"You may be able to apply more fiscal responsibility but when it comes to police and fire service, I think that's the one area that you can't skimp on," Heights homeowner Kenneth Dunn said.Parents at a Heights ballpark we visited Tuesday night can go home knowing pink slips were not handed to any firefighters Tuesday. "It is something that will absolutely prevent the immediate layoff of firefighters," Houston Mayor Annise Parker said. "I'm personally relieved. I know we're all grateful, the citizens of Houston, I'm sure, will be happy." The tentative three-year deal guarantees no layoffs in the first year with wage freezes the first two years and a 1 percent raise the third year, with a wage opener dependent on the city's financial status. Jeff Caynon, the president of the Houston Professional Fire Fighters Association, says they made tens of millions of dollars in concessions with a priority to continue services provided and prevent layoffs. "On balance, I can say it is what it is. It's certainly not anything to get too excited about. I think it's important to have those guarantees in place, but I think it could've been a better deal," Caynon said. Negotiations went into the final hour. There is a deadline to give employees -- 45 days notice if they were being laid off. The deal comes on the heels of the layoffs of 700 civilian personnel. But down the street from the ballpark, staffing at the fire house won't change. "I think it should be an attitude of putting everything on the table and just keep it down to the bare bones and stop spending money we don't have," Theiss said. The contract must be approved by more than half of the union members and also voted on by City Council members. Earlier Tuesday Talks got underway at around 10am. At least 238 firefighters were put on notice that if the city and the union cannot come to an agreement, they will be laid off. The fight is over the nature of cuts that had already been agreed upon last week. On one side of City Hall there are lots of firefighters pleading with Mayor Annise Parker and Houston council members to not lay them off because people need their services. On the other side, the union and the city are trying to come to an agreement to avoid job loss. Dozens of firefighters packed into City Hall Tuesday afternoon showing solidarity and driving home their point -- no matter how tight the budget, the city shouldn't lay off firefighters. "Basically it affects our safety because we need those additional guys on scene for whatever is going on, whether it's a fire -- even if it's an EMS call, we need those additional people there," firefighter Roy Cormier said. Mayor Parker has made it clear she doesn't want to lay off any firefighters but emphasized on Monday that the city needs some permanent concessions in order to balance the budget. "There have to be some permanent savings, some real savings to the city to make this work," Parker said on Monday. On Tuesday morning, negotiations continued between the city and the fire union. The city says if firefighters were just willing to make some adjustments to vacation policy, it would save $2.3 million a year in overtime, but the union says it's already offered enough concessions. "The concessions we're talking about at the bargaining table are all sacrifices that were offered up by the firefighters. The city didn't come in with a solution to this problem -- we did," union president Jeff Caynon said. In a city plagued by civilian layoffs and budget woes, the question for many veteran firefighters is what are they willing to give up to save their fellow firefighters' jobs? "As far as what I'm willing to do, it doesn't matter, it's what the union wants to do, they're the ones who represent us and I support them," firefighter Brian Rehbein said. On Friday, it appeared the city and the union were in agreement over an estimated $13 million in cuts, but the union says it wants the cuts to be temporary, and to be reversed as the city's financial situation improves. The city says it wants them to be permanent.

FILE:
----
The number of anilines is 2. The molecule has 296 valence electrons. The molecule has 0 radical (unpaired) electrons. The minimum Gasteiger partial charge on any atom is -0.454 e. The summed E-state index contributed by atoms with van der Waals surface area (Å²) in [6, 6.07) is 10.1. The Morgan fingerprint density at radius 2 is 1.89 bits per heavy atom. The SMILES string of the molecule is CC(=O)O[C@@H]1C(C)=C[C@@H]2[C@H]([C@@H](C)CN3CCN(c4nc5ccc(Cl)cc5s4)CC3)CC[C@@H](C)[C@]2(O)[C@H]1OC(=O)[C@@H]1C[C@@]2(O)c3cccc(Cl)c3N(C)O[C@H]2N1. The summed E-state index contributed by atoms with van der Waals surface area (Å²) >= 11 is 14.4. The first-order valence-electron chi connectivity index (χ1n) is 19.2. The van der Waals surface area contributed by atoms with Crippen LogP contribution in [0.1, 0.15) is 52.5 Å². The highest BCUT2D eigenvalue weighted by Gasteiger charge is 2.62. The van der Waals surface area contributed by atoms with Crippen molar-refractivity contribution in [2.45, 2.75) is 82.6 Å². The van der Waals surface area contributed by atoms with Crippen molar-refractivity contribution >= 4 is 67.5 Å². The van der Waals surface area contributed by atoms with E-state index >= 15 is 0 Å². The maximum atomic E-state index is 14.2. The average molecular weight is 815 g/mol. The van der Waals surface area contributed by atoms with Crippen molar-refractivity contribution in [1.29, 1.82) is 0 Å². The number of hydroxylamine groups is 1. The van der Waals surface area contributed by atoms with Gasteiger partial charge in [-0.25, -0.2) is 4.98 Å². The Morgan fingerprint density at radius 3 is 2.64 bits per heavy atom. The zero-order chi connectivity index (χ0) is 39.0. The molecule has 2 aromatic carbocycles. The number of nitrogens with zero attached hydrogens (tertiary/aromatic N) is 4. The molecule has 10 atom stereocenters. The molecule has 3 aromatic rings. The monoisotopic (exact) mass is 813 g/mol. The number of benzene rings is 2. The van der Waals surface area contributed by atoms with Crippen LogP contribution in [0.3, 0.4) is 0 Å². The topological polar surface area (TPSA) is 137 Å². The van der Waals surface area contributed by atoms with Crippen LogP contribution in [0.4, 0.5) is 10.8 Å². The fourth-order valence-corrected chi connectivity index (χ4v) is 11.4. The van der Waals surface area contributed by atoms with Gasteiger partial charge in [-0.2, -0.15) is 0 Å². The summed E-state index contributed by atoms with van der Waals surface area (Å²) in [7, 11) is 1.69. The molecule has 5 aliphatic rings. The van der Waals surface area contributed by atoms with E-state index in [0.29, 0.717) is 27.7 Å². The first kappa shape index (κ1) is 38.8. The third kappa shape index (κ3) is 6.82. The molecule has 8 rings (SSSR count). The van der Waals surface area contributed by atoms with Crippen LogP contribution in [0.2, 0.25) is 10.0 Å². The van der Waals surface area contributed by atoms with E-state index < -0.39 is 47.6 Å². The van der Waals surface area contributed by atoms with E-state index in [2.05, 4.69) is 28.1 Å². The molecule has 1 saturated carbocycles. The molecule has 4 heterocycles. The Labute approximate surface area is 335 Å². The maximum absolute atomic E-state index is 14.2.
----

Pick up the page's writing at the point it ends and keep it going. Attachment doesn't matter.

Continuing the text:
Firefighters say any reduction in their numbers will put lives at risk.
"I need every one of those men and women with me on the job and on the line and so in that respect, I would be at risk, very much so, as would all of my other firefighters on scene with me," said Houston firefighter Scott Wilke.
"It really doesn't make sense when you are saying we're going to do badly for two years and then, by the city's own estimates and by their five year projection, we are going to do better in years three, four and five," said Caynon. "So why do you still need concessions from firefighters if you're going to do better?"
Among many issues being negotiated is vacation time. Currently, it's all the same regardless of when it's taken, but the city would like to instead advise firefighters to make a deal that is a little sweeter by taking vacation time away during the months everyone wants to be off, such as Christmas time and during the summer when kids are out of school.These talks could go on all day. If a handshake agreement isn't reached, the mayor has said layoffs will follow.